/ Privatising the police.

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KTT on 02 Mar 2012 - client-86-25-239-162.mcr-bng-012.adsl.virginmedia.net
http://www.guardian.co.uk/uk/2012/mar/02/police-privatisation-security-firms-crime

Now I know the Guardian isn't very pro Tory but this, if true, is just wrong on every level.

What I want to know is does anyone actually think this is a good idea?
another_mark on 02 Mar 2012
In reply to KTT: I'm astounded that this has so little coverage and no response on here.

It's frightening
Jim Hamilton - on 02 Mar 2012
In reply to KTT:

what's wrong with it ?
Daithi O Murchu - on 02 Mar 2012
In reply to Jim Hamilton:
> (In reply to KTT)
>
> what's wrong with it ?

I have no problem with any of the logistics of policing being carried out under contract, get oficers out of stations and onto the streets, but i think there are going to be some massive issues before this works well, hopefully thsoe issues will just be financial and no unavoidable deaths or wrongfull imprisonments
icnoble on 02 Mar 2012
In reply to Daithi O Murchu: There have been plenty of wrongful imprisonments under the current system
subalpine - on 02 Mar 2012
In reply to KTT: i thought most of the dodgy stuff that the polis do is already privatised- having babies with eco-activists etc- no accountability and all that?
birdie num num - on 02 Mar 2012
In reply to KTT:
It's going to be like having bouncers on every street corner.
Gordon Stainforth - on 02 Mar 2012
In reply to Daithi O Murchu:

How on earth do you think this is ever going to work well?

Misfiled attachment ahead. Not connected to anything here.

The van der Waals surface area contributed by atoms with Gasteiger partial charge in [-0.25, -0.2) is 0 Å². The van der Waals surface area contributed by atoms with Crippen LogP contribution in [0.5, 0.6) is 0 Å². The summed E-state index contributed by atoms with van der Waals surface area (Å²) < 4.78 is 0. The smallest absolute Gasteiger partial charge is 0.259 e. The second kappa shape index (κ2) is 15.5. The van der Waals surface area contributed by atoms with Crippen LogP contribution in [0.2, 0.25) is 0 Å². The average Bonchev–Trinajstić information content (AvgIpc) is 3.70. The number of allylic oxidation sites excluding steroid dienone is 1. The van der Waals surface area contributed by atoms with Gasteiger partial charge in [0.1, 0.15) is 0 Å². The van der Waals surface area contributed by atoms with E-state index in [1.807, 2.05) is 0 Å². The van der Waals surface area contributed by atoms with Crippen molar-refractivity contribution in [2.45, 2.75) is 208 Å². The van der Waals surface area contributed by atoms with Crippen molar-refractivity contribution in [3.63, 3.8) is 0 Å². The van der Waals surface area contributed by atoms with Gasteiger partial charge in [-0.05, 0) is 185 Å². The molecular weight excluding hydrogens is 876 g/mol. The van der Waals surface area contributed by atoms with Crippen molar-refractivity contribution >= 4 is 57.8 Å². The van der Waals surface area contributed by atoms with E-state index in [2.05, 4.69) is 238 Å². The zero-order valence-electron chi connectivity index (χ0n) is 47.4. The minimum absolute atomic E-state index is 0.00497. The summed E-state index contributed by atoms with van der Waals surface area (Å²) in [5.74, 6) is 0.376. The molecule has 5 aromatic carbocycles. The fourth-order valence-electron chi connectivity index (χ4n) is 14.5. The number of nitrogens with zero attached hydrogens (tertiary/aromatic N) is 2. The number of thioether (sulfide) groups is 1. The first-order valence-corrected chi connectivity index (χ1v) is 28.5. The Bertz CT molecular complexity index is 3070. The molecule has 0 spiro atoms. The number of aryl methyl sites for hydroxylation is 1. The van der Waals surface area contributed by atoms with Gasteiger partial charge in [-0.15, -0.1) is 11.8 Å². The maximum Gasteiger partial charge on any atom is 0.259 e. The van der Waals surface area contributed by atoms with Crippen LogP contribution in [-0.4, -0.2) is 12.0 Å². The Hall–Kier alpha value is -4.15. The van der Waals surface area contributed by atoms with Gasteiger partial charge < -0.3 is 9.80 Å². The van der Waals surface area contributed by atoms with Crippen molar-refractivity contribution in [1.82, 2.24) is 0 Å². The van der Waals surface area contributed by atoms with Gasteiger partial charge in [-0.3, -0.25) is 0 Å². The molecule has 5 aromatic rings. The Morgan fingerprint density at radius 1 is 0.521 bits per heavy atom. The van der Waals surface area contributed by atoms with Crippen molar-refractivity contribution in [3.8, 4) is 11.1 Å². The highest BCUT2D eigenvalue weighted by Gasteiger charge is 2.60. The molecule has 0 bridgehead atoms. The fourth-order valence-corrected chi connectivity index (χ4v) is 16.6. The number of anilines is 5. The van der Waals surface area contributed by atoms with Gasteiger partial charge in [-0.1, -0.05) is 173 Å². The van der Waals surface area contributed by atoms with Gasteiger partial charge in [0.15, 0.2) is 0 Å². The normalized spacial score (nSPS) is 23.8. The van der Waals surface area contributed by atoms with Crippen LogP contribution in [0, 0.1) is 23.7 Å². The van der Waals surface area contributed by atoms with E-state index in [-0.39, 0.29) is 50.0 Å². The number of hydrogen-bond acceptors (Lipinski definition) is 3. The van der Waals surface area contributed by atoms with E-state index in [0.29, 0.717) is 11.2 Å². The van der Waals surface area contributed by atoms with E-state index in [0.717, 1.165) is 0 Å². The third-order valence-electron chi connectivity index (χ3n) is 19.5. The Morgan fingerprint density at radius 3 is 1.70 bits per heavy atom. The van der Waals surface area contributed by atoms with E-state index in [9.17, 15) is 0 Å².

subalpine - on 02 Mar 2012
In reply to birdie num num: wake up numnum- cctv..
wercat on 02 Mar 2012
In reply to KTT:

mmm, "Paycops" - have your wallet ready - just like the Quatermass series in the 80s - thought that was far fetched but obiously I was wrong
off-duty - on 02 Mar 2012
In reply to icnoble:
> (In reply to Daithi O Murchu) There have been plenty of wrongful imprisonments under the current system

Perhaps you could clarify "plenty"?

For what it's worth privatising the police is crazy. Civilianising it is bad enough.
Jim Hamilton - on 03 Mar 2012
In reply to off-duty:

but why are the proposals crazy, wrong etc
Milesy - on 03 Mar 2012
In reply to icnoble:
> (In reply to Daithi O Murchu) There have been plenty of wrongful imprisonments under the current system

Without having had time to discuss this in detail, imprisonment has nothing to do with the police. That's the job of the crown prosecution / procurator fiscal.
Nigel R on 03 Mar 2012
In reply to Jim Hamilton:
> (In reply to KTT)
>
> what's wrong with it ?

You'll find out. Try thinking: "industrial action" for starters...
muppetfilter - on 03 Mar 2012
In reply to Jim Hamilton:

>
> but why are the proposals crazy, wrong etc

erm ... to make a profit from a service draws money from the service.

David Hooper - on 03 Mar 2012
In reply to KTT: At the moment (as I understand things) although there are plenty of issues we can criticise the police about, there is still a selection procedure,time spent at police cadet college etc.

Giving random civilians police powers and access to confidential information (something already abused under our present system) could lead to people who seek an unhealthy power over others through to plants from drug lords, gangsters ,big business and politicians, all seeking influence and confidential information.